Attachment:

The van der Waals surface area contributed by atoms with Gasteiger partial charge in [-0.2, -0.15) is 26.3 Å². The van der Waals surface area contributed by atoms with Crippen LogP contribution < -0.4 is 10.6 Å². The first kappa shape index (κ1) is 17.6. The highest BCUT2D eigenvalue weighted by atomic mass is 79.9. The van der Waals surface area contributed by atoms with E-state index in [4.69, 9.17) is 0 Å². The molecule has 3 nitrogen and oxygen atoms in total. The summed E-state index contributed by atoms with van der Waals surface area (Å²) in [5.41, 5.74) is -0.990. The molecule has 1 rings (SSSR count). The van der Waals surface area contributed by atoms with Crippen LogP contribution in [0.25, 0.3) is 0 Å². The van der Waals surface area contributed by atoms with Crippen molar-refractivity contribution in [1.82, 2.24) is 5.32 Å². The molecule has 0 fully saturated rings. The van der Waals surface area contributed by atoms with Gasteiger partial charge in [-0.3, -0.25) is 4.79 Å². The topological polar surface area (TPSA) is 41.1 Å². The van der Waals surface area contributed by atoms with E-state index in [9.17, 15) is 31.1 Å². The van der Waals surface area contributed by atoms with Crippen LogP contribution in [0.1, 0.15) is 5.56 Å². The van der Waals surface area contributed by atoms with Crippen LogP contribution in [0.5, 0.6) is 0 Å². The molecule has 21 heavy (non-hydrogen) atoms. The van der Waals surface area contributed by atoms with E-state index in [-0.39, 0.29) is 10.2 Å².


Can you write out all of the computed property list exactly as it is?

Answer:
The van der Waals surface area contributed by atoms with Gasteiger partial charge in [-0.2, -0.15) is 26.3 Å². The van der Waals surface area contributed by atoms with Crippen LogP contribution < -0.4 is 10.6 Å². The first kappa shape index (κ1) is 17.6. The highest BCUT2D eigenvalue weighted by atomic mass is 79.9. The van der Waals surface area contributed by atoms with E-state index in [4.69, 9.17) is 0 Å². The molecule has 3 nitrogen and oxygen atoms in total. The summed E-state index contributed by atoms with van der Waals surface area (Å²) in [5.41, 5.74) is -0.990. The molecule has 1 rings (SSSR count). The van der Waals surface area contributed by atoms with Crippen LogP contribution in [0.25, 0.3) is 0 Å². The van der Waals surface area contributed by atoms with Crippen molar-refractivity contribution in [1.82, 2.24) is 5.32 Å². The molecule has 0 fully saturated rings. The van der Waals surface area contributed by atoms with Gasteiger partial charge in [-0.3, -0.25) is 4.79 Å². The topological polar surface area (TPSA) is 41.1 Å². The van der Waals surface area contributed by atoms with E-state index in [9.17, 15) is 31.1 Å². The van der Waals surface area contributed by atoms with Crippen LogP contribution in [0.1, 0.15) is 5.56 Å². The van der Waals surface area contributed by atoms with Crippen LogP contribution in [0.5, 0.6) is 0 Å². The molecule has 21 heavy (non-hydrogen) atoms. The van der Waals surface area contributed by atoms with E-state index in [-0.39, 0.29) is 10.2 Å².